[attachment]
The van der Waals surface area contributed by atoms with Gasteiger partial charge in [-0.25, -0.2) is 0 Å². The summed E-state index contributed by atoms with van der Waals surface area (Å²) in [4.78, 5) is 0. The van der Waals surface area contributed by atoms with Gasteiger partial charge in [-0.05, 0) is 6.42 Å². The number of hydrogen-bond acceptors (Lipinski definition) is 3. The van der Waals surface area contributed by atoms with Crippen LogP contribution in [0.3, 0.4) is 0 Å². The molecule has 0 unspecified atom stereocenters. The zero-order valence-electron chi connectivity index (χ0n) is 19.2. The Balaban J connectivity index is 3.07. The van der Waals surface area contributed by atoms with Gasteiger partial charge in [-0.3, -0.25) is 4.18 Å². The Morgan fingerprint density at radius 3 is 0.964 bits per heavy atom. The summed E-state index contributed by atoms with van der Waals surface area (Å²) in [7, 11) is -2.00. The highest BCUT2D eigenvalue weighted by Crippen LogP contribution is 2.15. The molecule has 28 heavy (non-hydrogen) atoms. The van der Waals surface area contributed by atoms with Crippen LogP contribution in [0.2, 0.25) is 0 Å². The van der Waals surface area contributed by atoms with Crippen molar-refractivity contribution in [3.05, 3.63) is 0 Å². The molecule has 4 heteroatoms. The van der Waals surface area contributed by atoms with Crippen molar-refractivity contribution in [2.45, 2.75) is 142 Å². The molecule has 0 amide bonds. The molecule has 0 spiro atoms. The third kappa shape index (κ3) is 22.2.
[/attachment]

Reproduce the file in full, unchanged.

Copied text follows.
The van der Waals surface area contributed by atoms with Gasteiger partial charge in [-0.25, -0.2) is 0 Å². The summed E-state index contributed by atoms with van der Waals surface area (Å²) in [4.78, 5) is 0. The van der Waals surface area contributed by atoms with Gasteiger partial charge in [-0.05, 0) is 6.42 Å². The number of hydrogen-bond acceptors (Lipinski definition) is 3. The van der Waals surface area contributed by atoms with Crippen LogP contribution in [0.3, 0.4) is 0 Å². The molecule has 0 unspecified atom stereocenters. The zero-order valence-electron chi connectivity index (χ0n) is 19.2. The Balaban J connectivity index is 3.07. The van der Waals surface area contributed by atoms with Gasteiger partial charge in [-0.3, -0.25) is 4.18 Å². The Morgan fingerprint density at radius 3 is 0.964 bits per heavy atom. The summed E-state index contributed by atoms with van der Waals surface area (Å²) in [7, 11) is -2.00. The highest BCUT2D eigenvalue weighted by Crippen LogP contribution is 2.15. The molecule has 28 heavy (non-hydrogen) atoms. The van der Waals surface area contributed by atoms with Crippen LogP contribution in [0.2, 0.25) is 0 Å². The van der Waals surface area contributed by atoms with Crippen molar-refractivity contribution in [3.05, 3.63) is 0 Å². The molecule has 4 heteroatoms. The van der Waals surface area contributed by atoms with Crippen molar-refractivity contribution in [2.45, 2.75) is 142 Å². The molecule has 0 amide bonds. The molecule has 0 spiro atoms. The third kappa shape index (κ3) is 22.2.